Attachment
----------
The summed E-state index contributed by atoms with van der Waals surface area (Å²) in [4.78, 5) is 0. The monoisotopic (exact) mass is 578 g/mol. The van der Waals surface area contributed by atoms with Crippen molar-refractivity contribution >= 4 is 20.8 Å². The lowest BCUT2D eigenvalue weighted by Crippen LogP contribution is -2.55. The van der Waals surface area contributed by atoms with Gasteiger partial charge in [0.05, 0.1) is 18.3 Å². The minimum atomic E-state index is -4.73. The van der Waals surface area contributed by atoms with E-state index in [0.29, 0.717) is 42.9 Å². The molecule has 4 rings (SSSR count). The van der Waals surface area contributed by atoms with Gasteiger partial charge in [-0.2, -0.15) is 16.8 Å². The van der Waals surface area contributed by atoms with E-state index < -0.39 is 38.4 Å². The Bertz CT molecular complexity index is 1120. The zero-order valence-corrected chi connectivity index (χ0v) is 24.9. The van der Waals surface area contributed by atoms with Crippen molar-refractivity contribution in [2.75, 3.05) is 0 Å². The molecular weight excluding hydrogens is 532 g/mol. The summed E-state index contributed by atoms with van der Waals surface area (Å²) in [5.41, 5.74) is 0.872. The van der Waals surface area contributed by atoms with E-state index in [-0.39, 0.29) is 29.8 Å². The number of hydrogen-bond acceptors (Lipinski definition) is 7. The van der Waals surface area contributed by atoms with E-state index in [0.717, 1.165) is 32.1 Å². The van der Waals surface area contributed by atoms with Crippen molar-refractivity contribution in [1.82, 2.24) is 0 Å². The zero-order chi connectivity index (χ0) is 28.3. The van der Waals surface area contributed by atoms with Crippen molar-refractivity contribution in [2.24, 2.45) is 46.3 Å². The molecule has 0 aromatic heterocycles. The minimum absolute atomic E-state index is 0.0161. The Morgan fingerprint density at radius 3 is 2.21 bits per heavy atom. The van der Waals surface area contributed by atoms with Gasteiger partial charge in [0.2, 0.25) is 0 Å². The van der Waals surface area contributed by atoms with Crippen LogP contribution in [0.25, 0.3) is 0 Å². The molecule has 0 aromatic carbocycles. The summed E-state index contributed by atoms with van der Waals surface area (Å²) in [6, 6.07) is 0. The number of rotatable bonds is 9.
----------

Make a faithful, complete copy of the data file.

The summed E-state index contributed by atoms with van der Waals surface area (Å²) in [4.78, 5) is 0. The monoisotopic (exact) mass is 578 g/mol. The van der Waals surface area contributed by atoms with Crippen molar-refractivity contribution >= 4 is 20.8 Å². The lowest BCUT2D eigenvalue weighted by Crippen LogP contribution is -2.55. The van der Waals surface area contributed by atoms with Gasteiger partial charge in [0.05, 0.1) is 18.3 Å². The minimum atomic E-state index is -4.73. The van der Waals surface area contributed by atoms with E-state index in [0.29, 0.717) is 42.9 Å². The molecule has 4 rings (SSSR count). The van der Waals surface area contributed by atoms with Gasteiger partial charge in [-0.2, -0.15) is 16.8 Å². The van der Waals surface area contributed by atoms with E-state index < -0.39 is 38.4 Å². The Bertz CT molecular complexity index is 1120. The zero-order valence-corrected chi connectivity index (χ0v) is 24.9. The van der Waals surface area contributed by atoms with Crippen molar-refractivity contribution in [2.75, 3.05) is 0 Å². The molecular weight excluding hydrogens is 532 g/mol. The summed E-state index contributed by atoms with van der Waals surface area (Å²) in [5.41, 5.74) is 0.872. The van der Waals surface area contributed by atoms with E-state index in [-0.39, 0.29) is 29.8 Å². The number of hydrogen-bond acceptors (Lipinski definition) is 7. The van der Waals surface area contributed by atoms with E-state index in [0.717, 1.165) is 32.1 Å². The van der Waals surface area contributed by atoms with Crippen molar-refractivity contribution in [1.82, 2.24) is 0 Å². The zero-order chi connectivity index (χ0) is 28.3. The van der Waals surface area contributed by atoms with Crippen molar-refractivity contribution in [2.24, 2.45) is 46.3 Å². The molecule has 0 aromatic heterocycles. The minimum absolute atomic E-state index is 0.0161. The Morgan fingerprint density at radius 3 is 2.21 bits per heavy atom. The van der Waals surface area contributed by atoms with Gasteiger partial charge in [0.2, 0.25) is 0 Å². The van der Waals surface area contributed by atoms with Crippen LogP contribution in [0.25, 0.3) is 0 Å². The molecule has 0 aromatic carbocycles. The summed E-state index contributed by atoms with van der Waals surface area (Å²) in [6, 6.07) is 0. The number of rotatable bonds is 9.